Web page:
The "Winter" wheat flour is divided into two classes, namely, "Red" Winter and the "Soft" white Winter flour. The red Winter is the harder, and has a reddish color when held to the light, as indicated by its name. The soft Winter wheat flour is the whitest, and its possible strength can often be judged by its color. In general, the white Winter wheat flour is mostly used for the manufacture of cakes and crackers, where gluten is of no value. But the baker, too, needs it, when he comes to consider the flavor and color of his bread.
Soft Winter wheat, which has a light, yellow tint, but whiter than Spring wheat flour - one that will keep the form when pressed in the hollow of the hand, and will fall apart easily when touched - may be considered a good flour to be used for blending. But a flour of the same color, when too dusty, or one of a blue tint, has no actual value or advantage for the manufacture of bread.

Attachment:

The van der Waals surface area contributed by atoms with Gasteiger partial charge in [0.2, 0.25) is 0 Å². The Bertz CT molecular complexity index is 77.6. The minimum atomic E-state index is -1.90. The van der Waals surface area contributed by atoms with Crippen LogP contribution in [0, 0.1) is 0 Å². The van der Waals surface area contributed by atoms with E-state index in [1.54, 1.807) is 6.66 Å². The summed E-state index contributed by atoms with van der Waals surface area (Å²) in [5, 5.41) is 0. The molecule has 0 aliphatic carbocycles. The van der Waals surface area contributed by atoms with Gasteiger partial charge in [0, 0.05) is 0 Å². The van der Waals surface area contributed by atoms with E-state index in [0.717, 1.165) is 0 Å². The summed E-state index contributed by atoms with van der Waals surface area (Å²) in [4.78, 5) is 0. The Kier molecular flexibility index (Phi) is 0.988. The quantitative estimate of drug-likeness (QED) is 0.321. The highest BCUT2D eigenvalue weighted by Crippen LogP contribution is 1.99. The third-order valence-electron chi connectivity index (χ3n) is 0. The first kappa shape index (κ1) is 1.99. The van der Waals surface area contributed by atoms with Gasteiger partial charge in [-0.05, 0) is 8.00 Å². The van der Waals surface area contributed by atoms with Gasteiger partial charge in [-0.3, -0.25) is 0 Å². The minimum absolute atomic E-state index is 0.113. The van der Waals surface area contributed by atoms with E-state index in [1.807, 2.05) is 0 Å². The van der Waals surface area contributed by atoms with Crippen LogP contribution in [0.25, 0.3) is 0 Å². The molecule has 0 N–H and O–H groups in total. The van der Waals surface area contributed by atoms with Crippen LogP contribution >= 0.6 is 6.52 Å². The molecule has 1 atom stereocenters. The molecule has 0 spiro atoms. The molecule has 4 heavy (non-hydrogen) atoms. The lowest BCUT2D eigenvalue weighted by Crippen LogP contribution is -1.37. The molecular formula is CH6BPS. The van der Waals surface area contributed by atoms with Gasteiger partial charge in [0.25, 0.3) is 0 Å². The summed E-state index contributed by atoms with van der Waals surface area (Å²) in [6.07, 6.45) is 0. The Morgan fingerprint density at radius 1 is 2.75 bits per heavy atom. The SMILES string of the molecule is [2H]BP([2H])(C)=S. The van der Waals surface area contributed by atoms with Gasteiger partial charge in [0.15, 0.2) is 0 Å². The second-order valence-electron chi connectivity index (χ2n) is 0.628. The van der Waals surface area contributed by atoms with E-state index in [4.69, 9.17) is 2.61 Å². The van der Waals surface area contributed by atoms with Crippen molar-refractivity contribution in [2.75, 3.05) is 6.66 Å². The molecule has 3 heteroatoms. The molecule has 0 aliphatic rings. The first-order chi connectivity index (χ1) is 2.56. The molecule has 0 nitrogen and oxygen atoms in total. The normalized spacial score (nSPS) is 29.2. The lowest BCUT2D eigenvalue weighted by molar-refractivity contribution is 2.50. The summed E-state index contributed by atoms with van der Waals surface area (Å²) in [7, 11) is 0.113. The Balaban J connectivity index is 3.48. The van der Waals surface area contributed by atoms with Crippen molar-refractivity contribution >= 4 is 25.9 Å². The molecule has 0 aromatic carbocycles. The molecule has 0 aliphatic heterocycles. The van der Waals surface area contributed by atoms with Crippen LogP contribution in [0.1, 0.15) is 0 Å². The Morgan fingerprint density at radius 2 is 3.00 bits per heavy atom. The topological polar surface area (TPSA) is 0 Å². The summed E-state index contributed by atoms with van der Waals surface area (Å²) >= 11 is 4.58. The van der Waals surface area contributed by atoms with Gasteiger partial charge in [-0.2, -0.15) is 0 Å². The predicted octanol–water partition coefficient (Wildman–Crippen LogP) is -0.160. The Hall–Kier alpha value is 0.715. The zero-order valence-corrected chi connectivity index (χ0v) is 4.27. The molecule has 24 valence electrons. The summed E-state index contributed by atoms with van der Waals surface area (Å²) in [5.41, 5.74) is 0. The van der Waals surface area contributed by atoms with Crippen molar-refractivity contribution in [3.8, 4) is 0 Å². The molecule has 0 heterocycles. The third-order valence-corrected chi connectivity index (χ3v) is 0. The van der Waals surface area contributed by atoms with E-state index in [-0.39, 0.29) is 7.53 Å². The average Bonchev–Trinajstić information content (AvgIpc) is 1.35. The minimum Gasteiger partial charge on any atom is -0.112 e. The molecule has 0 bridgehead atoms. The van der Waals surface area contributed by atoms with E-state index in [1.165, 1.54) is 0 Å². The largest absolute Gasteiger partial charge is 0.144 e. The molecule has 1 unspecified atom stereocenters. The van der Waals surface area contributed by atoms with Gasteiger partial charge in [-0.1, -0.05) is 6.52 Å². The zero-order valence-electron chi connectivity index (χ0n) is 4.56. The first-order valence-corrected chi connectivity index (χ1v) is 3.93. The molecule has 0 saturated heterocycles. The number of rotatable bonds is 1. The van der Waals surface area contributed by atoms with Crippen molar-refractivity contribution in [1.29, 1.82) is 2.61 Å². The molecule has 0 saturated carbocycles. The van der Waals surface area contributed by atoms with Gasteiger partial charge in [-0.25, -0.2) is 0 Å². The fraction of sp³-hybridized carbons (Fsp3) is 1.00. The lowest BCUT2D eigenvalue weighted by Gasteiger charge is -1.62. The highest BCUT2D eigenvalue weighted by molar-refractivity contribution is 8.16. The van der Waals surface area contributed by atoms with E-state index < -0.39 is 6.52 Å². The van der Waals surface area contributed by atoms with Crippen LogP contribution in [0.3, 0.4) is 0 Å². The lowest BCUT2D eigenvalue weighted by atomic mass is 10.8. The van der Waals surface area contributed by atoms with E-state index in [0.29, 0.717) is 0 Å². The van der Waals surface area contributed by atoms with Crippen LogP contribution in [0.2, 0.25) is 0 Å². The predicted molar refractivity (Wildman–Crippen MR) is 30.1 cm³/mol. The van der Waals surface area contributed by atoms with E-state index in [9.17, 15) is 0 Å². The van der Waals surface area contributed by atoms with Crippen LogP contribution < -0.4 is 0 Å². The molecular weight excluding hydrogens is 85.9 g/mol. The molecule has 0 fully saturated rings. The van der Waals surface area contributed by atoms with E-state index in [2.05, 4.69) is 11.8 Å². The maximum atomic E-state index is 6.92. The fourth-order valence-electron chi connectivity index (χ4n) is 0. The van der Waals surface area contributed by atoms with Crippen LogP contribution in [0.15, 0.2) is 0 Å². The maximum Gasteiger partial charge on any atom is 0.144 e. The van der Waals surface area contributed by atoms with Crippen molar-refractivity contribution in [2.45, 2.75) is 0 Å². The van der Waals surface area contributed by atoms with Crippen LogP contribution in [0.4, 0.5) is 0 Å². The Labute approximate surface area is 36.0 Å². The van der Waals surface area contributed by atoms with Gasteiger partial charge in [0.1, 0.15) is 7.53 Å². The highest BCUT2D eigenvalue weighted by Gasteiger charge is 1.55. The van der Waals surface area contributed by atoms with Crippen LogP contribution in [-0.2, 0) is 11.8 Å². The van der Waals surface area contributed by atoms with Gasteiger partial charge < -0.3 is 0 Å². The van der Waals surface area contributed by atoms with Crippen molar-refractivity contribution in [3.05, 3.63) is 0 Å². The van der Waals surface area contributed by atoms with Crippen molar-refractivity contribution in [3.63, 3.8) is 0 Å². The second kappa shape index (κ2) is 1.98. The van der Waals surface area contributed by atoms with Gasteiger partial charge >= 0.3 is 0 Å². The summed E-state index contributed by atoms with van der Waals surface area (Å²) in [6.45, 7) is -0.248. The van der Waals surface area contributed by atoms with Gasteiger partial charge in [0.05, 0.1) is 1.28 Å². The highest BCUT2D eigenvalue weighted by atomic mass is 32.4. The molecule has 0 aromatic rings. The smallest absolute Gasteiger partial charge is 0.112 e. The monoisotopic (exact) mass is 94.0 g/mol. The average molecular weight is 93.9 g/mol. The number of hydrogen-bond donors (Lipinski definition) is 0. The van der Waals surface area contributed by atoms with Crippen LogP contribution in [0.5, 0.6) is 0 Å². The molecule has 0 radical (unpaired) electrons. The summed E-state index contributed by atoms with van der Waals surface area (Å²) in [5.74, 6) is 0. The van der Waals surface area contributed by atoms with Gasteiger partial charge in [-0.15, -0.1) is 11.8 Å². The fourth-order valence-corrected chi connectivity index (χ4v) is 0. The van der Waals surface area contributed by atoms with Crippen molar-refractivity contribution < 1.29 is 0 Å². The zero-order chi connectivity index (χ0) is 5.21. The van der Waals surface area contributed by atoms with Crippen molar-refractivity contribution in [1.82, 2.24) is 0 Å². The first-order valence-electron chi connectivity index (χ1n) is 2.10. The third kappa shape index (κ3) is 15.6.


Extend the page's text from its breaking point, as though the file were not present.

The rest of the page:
Soft white Winter flour contains less gluten than either the Spring or hard Winter. Its gluten is softer and more readily dissolved, acting as starter for dissolving the hard Winter gluten. The two combined facilitate the process of dissolving the Spring wheat gluten, through the action of the yeast. The Winter wheat flour, being more readily dissolved for fermentation, is the first nourishment for the yeast; hence, it naturally hastens fermentation.
Spring wheat patent flours retain the form given them by the pressure of the hand, when touched very lightly, they fall apart readily.